Rivers are the arteries of nature, coursing through the flesh of landscapes with life-giving water. But in war-torn lands, they carry a further burden: they run with tears and blood, and like veins they drain scarred countries of mournful spirits.
In Women of the Weeping River, such a river is the meeting place between lands disputed by two clans. The anguished Satra Mustafa (Laila Ulao)—daughter, sister, mother, and widow—once comes to this river seeking refuge, immersing herself in its waters as if to cleanse herself of grief.
The river cuts through the middle of the conflicted lands, evoking dualities of life and death, war and peace, past and present. Indeed, the geography of the film mirrors that word we hear many times from the lips of its characters—harmony. The land that gives and takes, the country that is both the spring of wealth and the source of struggle for its people, is rendered here with reverence, the camera capturing the mystic and mythic images of sacred grounds. There is harmony in the blend between the countryside setting of most of the film (in the forests, rivers, plains and mountains of the Philippine south), and the intervening scenes set in the city (with a focus on the bustle and density of urban life).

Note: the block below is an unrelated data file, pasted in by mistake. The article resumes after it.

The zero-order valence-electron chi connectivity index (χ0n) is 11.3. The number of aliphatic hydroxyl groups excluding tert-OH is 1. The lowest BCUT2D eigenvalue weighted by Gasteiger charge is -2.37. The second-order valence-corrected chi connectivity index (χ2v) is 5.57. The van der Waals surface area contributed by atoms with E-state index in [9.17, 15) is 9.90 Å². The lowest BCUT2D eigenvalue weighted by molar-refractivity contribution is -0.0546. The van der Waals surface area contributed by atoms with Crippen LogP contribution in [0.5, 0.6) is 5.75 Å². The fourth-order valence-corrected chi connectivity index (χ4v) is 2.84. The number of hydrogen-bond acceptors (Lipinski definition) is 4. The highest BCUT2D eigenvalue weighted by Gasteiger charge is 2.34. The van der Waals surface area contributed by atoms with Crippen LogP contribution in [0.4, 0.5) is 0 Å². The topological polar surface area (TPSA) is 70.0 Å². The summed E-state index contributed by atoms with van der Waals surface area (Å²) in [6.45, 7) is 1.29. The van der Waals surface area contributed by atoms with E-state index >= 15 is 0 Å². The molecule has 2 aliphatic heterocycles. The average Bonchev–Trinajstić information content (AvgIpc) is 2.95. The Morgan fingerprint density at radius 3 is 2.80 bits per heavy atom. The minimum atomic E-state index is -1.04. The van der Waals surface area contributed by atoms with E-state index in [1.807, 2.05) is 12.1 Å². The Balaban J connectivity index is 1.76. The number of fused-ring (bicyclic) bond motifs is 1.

Harmony, however, is a product of balance as much as of tension. In Women of the Weeping River, this is already explicit in the struggle between the feuding clans, but a deeper tension comes from the conflict between an individual and her society.
As its title promises, the film takes the perspective of women; men are once shown worshiping while Satra watches, from the outside, only her eyes seen, a woman gazing into an exclusive male world. Women of the Weeping River particularly centers on the contrasting characters of Satra and Farida. Its story opens shortly after the death of Satra’s husband in the hands of their rivals, the Ismael family. An opportunity to settle the dispute and make peace is rejected by the Mustafa patriarch and the grieving Satra, who is not yet prepared to forgive. Though she is consulted, the decision is ultimately the patriarch’s; this conflict is largely a theater of men, men seemingly hungry for glory, full of pride, and basking in agency. But the choice to seek vengeance rather than make sacrifices for peace has bloody consequences, and in this war the grief is borne most by the women.